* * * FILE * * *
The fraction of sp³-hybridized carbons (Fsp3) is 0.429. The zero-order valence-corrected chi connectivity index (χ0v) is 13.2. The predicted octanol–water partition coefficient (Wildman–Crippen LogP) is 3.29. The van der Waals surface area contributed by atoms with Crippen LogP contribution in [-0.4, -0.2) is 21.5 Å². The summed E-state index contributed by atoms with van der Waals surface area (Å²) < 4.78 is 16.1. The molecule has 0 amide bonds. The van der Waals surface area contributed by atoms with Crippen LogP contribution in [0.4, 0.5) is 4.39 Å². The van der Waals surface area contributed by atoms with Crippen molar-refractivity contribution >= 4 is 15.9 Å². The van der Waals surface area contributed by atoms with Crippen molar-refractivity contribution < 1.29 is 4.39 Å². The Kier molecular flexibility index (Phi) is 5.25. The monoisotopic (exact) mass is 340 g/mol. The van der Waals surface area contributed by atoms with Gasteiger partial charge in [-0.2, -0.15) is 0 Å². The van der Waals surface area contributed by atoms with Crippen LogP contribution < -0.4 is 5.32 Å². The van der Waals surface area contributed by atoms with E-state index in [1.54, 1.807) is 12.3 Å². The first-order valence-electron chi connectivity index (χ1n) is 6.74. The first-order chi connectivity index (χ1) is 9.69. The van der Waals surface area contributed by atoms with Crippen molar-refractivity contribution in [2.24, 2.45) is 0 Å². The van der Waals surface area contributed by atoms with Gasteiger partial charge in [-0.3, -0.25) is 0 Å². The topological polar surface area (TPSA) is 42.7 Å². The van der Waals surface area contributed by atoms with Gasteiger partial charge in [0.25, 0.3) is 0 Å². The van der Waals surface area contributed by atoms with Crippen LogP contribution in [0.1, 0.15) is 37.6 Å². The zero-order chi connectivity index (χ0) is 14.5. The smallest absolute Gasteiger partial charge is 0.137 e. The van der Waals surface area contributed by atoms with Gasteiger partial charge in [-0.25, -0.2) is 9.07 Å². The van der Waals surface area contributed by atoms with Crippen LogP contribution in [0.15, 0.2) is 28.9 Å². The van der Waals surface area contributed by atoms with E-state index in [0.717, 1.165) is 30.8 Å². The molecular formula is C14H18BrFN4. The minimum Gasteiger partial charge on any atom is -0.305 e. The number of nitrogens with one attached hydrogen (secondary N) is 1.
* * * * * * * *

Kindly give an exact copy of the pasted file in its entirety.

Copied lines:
The fraction of sp³-hybridized carbons (Fsp3) is 0.429. The zero-order valence-corrected chi connectivity index (χ0v) is 13.2. The predicted octanol–water partition coefficient (Wildman–Crippen LogP) is 3.29. The van der Waals surface area contributed by atoms with Crippen LogP contribution in [-0.4, -0.2) is 21.5 Å². The summed E-state index contributed by atoms with van der Waals surface area (Å²) < 4.78 is 16.1. The molecule has 0 amide bonds. The van der Waals surface area contributed by atoms with Crippen LogP contribution in [0.4, 0.5) is 4.39 Å². The van der Waals surface area contributed by atoms with Crippen molar-refractivity contribution >= 4 is 15.9 Å². The van der Waals surface area contributed by atoms with Crippen molar-refractivity contribution < 1.29 is 4.39 Å². The Kier molecular flexibility index (Phi) is 5.25. The monoisotopic (exact) mass is 340 g/mol. The van der Waals surface area contributed by atoms with Gasteiger partial charge in [-0.2, -0.15) is 0 Å². The van der Waals surface area contributed by atoms with Crippen LogP contribution < -0.4 is 5.32 Å². The van der Waals surface area contributed by atoms with E-state index in [1.54, 1.807) is 12.3 Å². The first-order valence-electron chi connectivity index (χ1n) is 6.74. The first-order chi connectivity index (χ1) is 9.69. The van der Waals surface area contributed by atoms with Crippen molar-refractivity contribution in [2.24, 2.45) is 0 Å². The van der Waals surface area contributed by atoms with Gasteiger partial charge in [-0.3, -0.25) is 0 Å². The topological polar surface area (TPSA) is 42.7 Å². The van der Waals surface area contributed by atoms with Gasteiger partial charge in [0.25, 0.3) is 0 Å². The van der Waals surface area contributed by atoms with Crippen LogP contribution in [0.1, 0.15) is 37.6 Å². The zero-order chi connectivity index (χ0) is 14.5. The smallest absolute Gasteiger partial charge is 0.137 e. The van der Waals surface area contributed by atoms with Gasteiger partial charge in [-0.25, -0.2) is 9.07 Å². The van der Waals surface area contributed by atoms with Crippen LogP contribution in [0.15, 0.2) is 28.9 Å². The van der Waals surface area contributed by atoms with E-state index in [0.717, 1.165) is 30.8 Å². The molecular formula is C14H18BrFN4. The minimum Gasteiger partial charge on any atom is -0.305 e. The number of nitrogens with one attached hydrogen (secondary N) is 1.